Nikon D300 In-depth Review
Conclusion - Pros
- Very good resolution and detail without looking over-processed, even up to ISO 1600
- Better balanced noise reduction than most; more chroma NR, less luminance NR
- High ISO 3200 perfectly usable (if slightly softer due to NR), ISO 6400 usable for small output
- Highly configurable Auto ISO function (can set maximum ISO and minimum shutter speed)
- Conservative approach to image processing (slightly lower sharpening) helps to avoid 'digital' artifacts
- Excellent dynamic range from ISO 200 - 800 (good highlight 'reach'), typical at ISO 1600
- Seldom mentioned built-in chromatic aberration reduction is very effective (JPEG, RAWs through NX)
- Compact, solid body design with environmental sealing
- Quality glass pentaprism viewfinder (bright, large view) with electronic grid lines
- Professional in-use performance (instant power-up, short shutter lag and short viewfinder black-out)
- Improved auto-focus module (Multi-CAM3500DX) delivers fast and accurate AF lock even in low light
- Auto-focus fine-tuning by body or per lens
- Nikon's excellent 1005 pixel RGB metering sensor
- Numerous 'hidden' designed-in features; AF tracking by color, scene recognition system
- High speed continuous shooting (6 fps) can be boosted to 8 fps with grip & battery
- 150,000 exposure shutter life
- Now Nikon standard range of image parameter presets, addition of brightness adjustment
- Superb large, high resolution LCD (delivers full-color VGA; 640xRGB x 480)
- Live view with up to 1:1 pixel view, contrast detect AF as well as passive (mirror flip) AF
- HDMI video output (up to 1080i)
- Compact Flash UDMA support, very fast throughput overall
- Menu system is a pleasure to use, attractive, logical and built-in help
- Easy to use playback with very logical delete system (press delete button twice)
- Highly configurable via custom functions (6 configurable hard buttons / dials)
- Sophisticated interval timer feature
- Unique in-camera features: Overlay, Multiple exposures
- GPS data recording feature (requires optional cable, NMEA compatible)
- Built-in AF assist lamp (white light)
- Probably the best battery information display in the business (% charge, shots, aging)
- Optional wireless WiFi transmitter (802.11 b/g)
Conclusion - Cons
- No timed mirror lock-up function (could be automatic with self-timer)
- Non-articulating LCD (increases the usefulness of Live View considerably)
- Average automatic white balance performance, still very poor under incandescent light
The D200 was a big step forward for Nikon, the 'baby D2X' certainly gave the competition a thing or two to think about. Its big problem was the fact that Canon was still a generation ahead in the noise stakes, managing to consistently deliver clean images despite megapixel jumps. With the advent of the D300 however Nikon has conclusively removed this disparity and if anything stepped ahead of Canon (mostly thanks to its chroma based noise reduction delivering more film-like grain rather than color blotches).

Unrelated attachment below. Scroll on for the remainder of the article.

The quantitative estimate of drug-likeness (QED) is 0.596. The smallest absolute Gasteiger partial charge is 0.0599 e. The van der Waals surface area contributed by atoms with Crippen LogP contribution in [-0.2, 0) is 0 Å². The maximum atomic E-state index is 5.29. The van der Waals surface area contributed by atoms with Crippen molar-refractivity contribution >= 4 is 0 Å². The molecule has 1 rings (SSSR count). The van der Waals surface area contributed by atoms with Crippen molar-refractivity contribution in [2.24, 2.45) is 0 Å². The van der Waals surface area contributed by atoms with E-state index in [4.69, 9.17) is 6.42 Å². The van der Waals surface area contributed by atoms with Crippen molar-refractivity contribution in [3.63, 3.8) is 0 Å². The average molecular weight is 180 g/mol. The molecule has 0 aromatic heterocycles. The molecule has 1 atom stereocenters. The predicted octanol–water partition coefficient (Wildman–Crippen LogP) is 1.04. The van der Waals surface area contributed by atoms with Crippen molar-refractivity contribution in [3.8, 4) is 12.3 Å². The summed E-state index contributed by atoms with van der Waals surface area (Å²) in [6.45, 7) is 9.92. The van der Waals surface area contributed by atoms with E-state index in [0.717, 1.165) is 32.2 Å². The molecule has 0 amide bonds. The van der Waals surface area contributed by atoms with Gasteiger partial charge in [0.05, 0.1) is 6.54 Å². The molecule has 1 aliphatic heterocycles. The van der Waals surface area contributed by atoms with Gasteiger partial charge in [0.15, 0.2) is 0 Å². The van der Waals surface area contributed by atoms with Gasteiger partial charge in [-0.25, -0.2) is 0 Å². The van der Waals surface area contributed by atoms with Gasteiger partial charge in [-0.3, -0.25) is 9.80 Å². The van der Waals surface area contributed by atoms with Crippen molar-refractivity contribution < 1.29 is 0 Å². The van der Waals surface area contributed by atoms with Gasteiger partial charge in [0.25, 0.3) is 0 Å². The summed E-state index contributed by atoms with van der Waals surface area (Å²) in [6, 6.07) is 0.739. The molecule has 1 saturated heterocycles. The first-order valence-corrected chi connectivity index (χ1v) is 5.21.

But that's just one aspect of the D300 story, almost everything else about this camera has been improved. Starting on the outside there's that stunning high resolution three inch LCD monitor, the usefulness of which shouldn't be underestimated (you'll find you get enough detail without magnifying as far), there's perhaps the best implementation of Live View to date with both contrast detect (like a compact camera, although not particularly fast) and passive auto-focus options, and there's HDMI output; a boon no doubt to studio photographers who can now provide live high resolution previews of a shot. And of course we can't talk about the D300 without giving Nikon credit for the superb build quality and robust 'go anywhere' feel the body has.
On the inside Nikon has worked hard to deliver both better image quality and better performance; you get usable images up to ISO 3200, extended image parameter control, improved dynamic range, automatic CA removal (which immediately improves the performance of all your lenses), six frames per second continuous shooting (eight with the grip / battery combo), a new AF sensor, AF tracking by color and scene recognition. There are also an almost infinite range of customization options available, everything from how many AF areas are used to the size of the center-weighted metering circle to what happens when you hold the FUNC button and turn the command dial.
My biggest problem writing this conclusion has been picking out the D300's weak points. The usefulness of Live View would certainly be improved with an articulating LCD monitor (although I'm sure Nikon would argue that this could compromise the integrity of the body), auto white-balance is poor in artificial light (although this isn't anything unique to the D300) and there's still no true mirror lock-up feature. But really, these few niggles are really the only things we could pick out as criticism.
There is price, but sometimes the best products demand a premium and the D300 is no exception. Nikon's biggest problem now will be bettering the D300; it raises the bar to a new high, and represents the state of the art despite strong competition from the likes of Canon, Sony and Olympus. There's simply no better semi-professional digital SLR on the market.
Rating (out of 10)
|Ergonomics & handling||8.5|
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